As the fixer for Congressman John Mahoney in Washington, D.C., Joe DeMarco has had to bend and break the law more than a few times. But when Representative Lyle Canton, House Majority Whip, is found shot dead in his office in the U.S. Capitol and DeMarco is arrested for the murder, DeMarco knows he’s been framed. Locked up in the Alexandria Jail awaiting trial, he calls on his enigmatic friend Emma, an ex-DIA agent, to search for the true killer.
Emma’s investigation leads her to Sebastian Spear, the ruthless and competitive CEO of the multi-billion-dollar Spear Industries. Spear had a motive for killing Lyle Canton: Canton’s wife, Jean, had once been Spear’s high school sweetheart and the one true love of his lifeuntil Canton won her over. Now Jean was dead, killed in a car crash while driving drunk, and Spear blamed Canton for the accident. But the case the F.B.I. has built against DeMarco is airtight, and not a single piece of evidence points to the grieving CEO. Using her cunning and her D.C. connections, Emma sets out to prove that Spear has been using some fixers of his own.
Featuring crimes of passion, corporate corruption, and partisan feuds, House Arrest is a gripping, timely political thriller, and one of Lawson’s best books yet.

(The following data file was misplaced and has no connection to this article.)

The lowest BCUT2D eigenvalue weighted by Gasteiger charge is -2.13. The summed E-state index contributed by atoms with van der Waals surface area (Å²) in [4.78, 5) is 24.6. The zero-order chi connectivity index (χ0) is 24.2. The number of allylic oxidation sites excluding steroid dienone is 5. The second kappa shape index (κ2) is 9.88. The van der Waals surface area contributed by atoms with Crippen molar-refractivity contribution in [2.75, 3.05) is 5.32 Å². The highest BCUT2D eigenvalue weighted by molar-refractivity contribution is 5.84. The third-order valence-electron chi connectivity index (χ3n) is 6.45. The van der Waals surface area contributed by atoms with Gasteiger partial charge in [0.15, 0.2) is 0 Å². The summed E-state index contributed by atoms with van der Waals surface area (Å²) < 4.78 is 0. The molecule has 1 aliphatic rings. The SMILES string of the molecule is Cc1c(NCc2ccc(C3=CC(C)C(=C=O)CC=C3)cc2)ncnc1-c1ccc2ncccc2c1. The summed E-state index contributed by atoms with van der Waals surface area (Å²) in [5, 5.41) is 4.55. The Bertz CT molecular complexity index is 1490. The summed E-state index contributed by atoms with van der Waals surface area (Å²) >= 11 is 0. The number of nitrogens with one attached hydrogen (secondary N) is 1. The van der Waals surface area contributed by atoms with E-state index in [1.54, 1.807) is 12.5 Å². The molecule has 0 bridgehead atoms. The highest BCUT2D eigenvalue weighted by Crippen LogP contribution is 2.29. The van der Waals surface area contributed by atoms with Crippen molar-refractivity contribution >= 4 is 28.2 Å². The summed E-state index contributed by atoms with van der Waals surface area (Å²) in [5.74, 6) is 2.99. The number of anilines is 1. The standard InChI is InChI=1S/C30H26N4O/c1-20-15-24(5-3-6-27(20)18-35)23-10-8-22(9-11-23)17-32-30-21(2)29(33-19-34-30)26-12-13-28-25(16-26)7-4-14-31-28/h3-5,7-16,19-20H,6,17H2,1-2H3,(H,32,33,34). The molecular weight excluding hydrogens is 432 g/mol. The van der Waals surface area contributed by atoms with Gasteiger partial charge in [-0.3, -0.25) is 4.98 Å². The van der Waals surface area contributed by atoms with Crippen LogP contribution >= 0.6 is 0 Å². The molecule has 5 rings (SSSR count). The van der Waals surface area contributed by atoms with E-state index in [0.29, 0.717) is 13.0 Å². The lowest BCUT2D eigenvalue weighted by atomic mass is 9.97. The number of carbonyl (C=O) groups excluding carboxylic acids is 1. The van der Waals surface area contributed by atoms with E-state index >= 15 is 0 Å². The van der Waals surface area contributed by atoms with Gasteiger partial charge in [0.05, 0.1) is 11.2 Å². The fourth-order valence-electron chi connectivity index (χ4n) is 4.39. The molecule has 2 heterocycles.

About the Author
Read an Excerpt
As Emma had no answer to Agent Peyton’s question, she asked a question of her own: “Agent Peyton, have you considered the possibility that someone may be trying to frame DeMarco for Canton’s murder?”
“You know, John Mahoney said the same thing and I’ll tell you what I told him. In my twenty-five years in the Bureau, I’ve never heard of a single person being framed for a crime.”
“Well, how would you have heard?” Emma said. “If the frame was perfect an innocent man would be sent to jail and no one would ever know.”
“Yeah, but I’ve never even heard of a botched frame. Nor can I remember a defense attorney ever making a plausible argument in court that a client was framed. Mistaken identity, yes. Framed, no. People are framed in movies.”
When Emma didn’t immediately respond, Peyton said, “Let me ask you something, Emma. If a smart, rich person like you wanted someone dead, why would you do something as complicated as framing someone for the murder? Killing the guy yourself in some clever way would be simpler. Or if you couldn’t do it yourself, why not just hire a sniper to shoot the guy?”
“I’ll tell you why,” Emma said, “and the reason is you.”
“Me?” Peyton said.
“Yes. If the person I wanted to kill was a U.S. congressman I would know that the FBI would assign a man like you to the case, along with a hundred other agents, and you wouldn’t give up until you caught me. But if I framed someone and if you caught the person I framed immediatelywhich you did in the case of DeMarcothen I might get away with the murder because you’d no longer be hunting for me.”